I was washing the dishes tonight when my wife walked in and told me Steve Jobs had died. For an instant, inexplicably, I was angry--I had been on my Mac all day, and hadn't heard anything. Steve Jobs couldn't be dead. But of course it was true.
After we had put the kids to bed, I went out for a long walk. I kept thinking about Steve Jobs, and for a long time it was as though I had just that moment heard the news, like it was a problem I kept staring at in my mind and could not solve.
One of my first thoughts was that we should not mourn his death. Everyone dies. It is unfortunate that someone like him should die at such a young age, when without his disease he might easily have lived another thirty years. But it is no less fair for Steve Jobs to die of cancer than it is for anyone else. We should not mourn him; instead, we should celebrate his life and accomplishments. We should recognize our good fortune to have been able to share in and benefit from his work, and to watch an authentic genius develop his powers in such glorious profusion.
This is all true. Yet even so, I was sobbing. You can't explain sadness, any more than you can do funny by explaining the punch line to a joke. It's a horse, see. It has a long face. No. You must come at it another way.
There is a misconception among people who don't care for Apple products any more than any other computer or electronics gear that people who buy Apple constitute a kind of a cult. We are snowed by good advertising, by the newest shiny plaything. We desire not the thing itself but the logo only; we think that owning these objects with that logo will admit us into the cult, and will apply to us whatever magic we imagine in the advertising.
I hate this kind of thinking. Not because it is aimed at people very like myself, but because I truly don't care about those things. I love Apple for entirely different reasons, and to dismiss Apple as a cult is to deny that the good it represents is possible.
The products are, of course, excellent. They are easy to use. They are free of the hundreds of tiny annoyances that plague other computers. They remove obstacles between me and my work, photos, correspondence, and music. They are built very well, of high quality materials. They look nice; thy are even beautiful. They are durable and require little maintenance. They are full of affordances and opportunities that increase their usefulness. They reward my loyalty by working well together; a new Apple TV is not just useful in itself, it expands the usefulness of my Macbook Pro, my iPhone, and my iPad.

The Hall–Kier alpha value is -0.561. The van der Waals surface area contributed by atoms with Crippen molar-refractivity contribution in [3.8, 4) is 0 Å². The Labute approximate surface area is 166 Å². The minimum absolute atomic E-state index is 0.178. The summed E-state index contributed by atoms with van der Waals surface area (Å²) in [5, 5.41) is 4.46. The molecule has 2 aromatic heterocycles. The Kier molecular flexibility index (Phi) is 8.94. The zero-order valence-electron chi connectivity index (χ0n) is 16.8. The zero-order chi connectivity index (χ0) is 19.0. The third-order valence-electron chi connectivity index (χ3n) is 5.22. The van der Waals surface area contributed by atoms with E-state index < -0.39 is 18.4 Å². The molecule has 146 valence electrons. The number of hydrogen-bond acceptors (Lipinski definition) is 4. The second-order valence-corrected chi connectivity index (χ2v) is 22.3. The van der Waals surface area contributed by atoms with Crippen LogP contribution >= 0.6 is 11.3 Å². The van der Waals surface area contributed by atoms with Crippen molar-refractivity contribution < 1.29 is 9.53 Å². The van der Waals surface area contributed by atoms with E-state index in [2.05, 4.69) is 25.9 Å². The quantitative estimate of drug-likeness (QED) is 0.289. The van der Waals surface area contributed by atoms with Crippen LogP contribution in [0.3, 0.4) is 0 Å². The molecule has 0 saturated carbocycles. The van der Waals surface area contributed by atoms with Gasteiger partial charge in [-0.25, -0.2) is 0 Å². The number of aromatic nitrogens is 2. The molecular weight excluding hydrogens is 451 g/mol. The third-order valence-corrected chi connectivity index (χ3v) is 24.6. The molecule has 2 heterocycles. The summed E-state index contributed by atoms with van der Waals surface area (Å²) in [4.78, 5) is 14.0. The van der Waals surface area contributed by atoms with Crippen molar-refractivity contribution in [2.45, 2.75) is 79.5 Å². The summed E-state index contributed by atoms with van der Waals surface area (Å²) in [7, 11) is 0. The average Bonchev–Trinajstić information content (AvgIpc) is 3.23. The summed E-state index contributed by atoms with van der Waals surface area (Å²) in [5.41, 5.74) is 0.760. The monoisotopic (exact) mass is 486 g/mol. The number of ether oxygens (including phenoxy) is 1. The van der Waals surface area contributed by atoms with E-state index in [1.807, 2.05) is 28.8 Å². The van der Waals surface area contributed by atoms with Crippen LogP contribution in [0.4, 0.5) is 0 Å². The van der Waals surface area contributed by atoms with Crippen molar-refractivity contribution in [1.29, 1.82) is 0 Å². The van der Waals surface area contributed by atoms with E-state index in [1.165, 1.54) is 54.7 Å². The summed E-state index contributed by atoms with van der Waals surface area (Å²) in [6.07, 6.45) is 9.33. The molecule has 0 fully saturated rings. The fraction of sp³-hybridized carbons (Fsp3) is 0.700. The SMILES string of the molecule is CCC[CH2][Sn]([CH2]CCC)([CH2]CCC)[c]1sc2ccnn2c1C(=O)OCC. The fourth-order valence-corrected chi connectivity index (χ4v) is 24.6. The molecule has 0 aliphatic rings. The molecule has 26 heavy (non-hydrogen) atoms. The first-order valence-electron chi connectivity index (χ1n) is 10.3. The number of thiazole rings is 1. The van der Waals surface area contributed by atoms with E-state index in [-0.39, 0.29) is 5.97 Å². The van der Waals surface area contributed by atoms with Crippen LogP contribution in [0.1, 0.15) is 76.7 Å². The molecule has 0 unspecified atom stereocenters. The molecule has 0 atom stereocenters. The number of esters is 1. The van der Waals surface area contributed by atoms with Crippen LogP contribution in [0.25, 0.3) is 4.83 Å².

They invite you to create. Edit a film. Record an album. Write a book, and design and print it besides. Take goofy pictures of yourself. Draw a picture.
Yet even defining all of these qualities does not quite get it, the sadness.
It is personal. I of course never met Steve Jobs, and I'm sure I don't know anything about him that he didn't want the public to know. I know him only through the products of his work. But Steve Jobs treated me and everyone else with great generosity and respect. Steve Jobs did not see the public as an ignorant mass to be exploited, as Facebook and Google do. He did not insinuate himself into our lives and then use our dependence to extort us, as the banks, phone carriers, and cable companies all do. He didn't compromise his product to save money, or pander to us, the way the auto makers do. He worked relentlessly to create the best products, and he hoped we would have the sense to buy them. It is capitalism at its simplest and best: sell a great product at a fair price. And it worked so well that the company Steve Jobs created literally from nothing is now the biggest and richest in the world.
Through its products and its own success, and in turn through its transformation of the many industries it touches, Apple has created and delivered the future. Can you name another entity that can do this? Can you name a person, a school, a company, a city, a country whose vision of the future is as optimistic, as credible, or as appealing to you personally as Apple's?
Maybe it is this: I mourn Steve Jobs because he made me believe in the future. It's a future where high quality, powerful tools for expanding man's creativity and knowledge are available to everyone, and are easy enough to learn that anyone can use them. Virtually every field of creative work today uses, and in many cases depends on and could not be imagined without Apple's products. And it's all because Steve Jobs had that vision, and had the will and ability to make it real.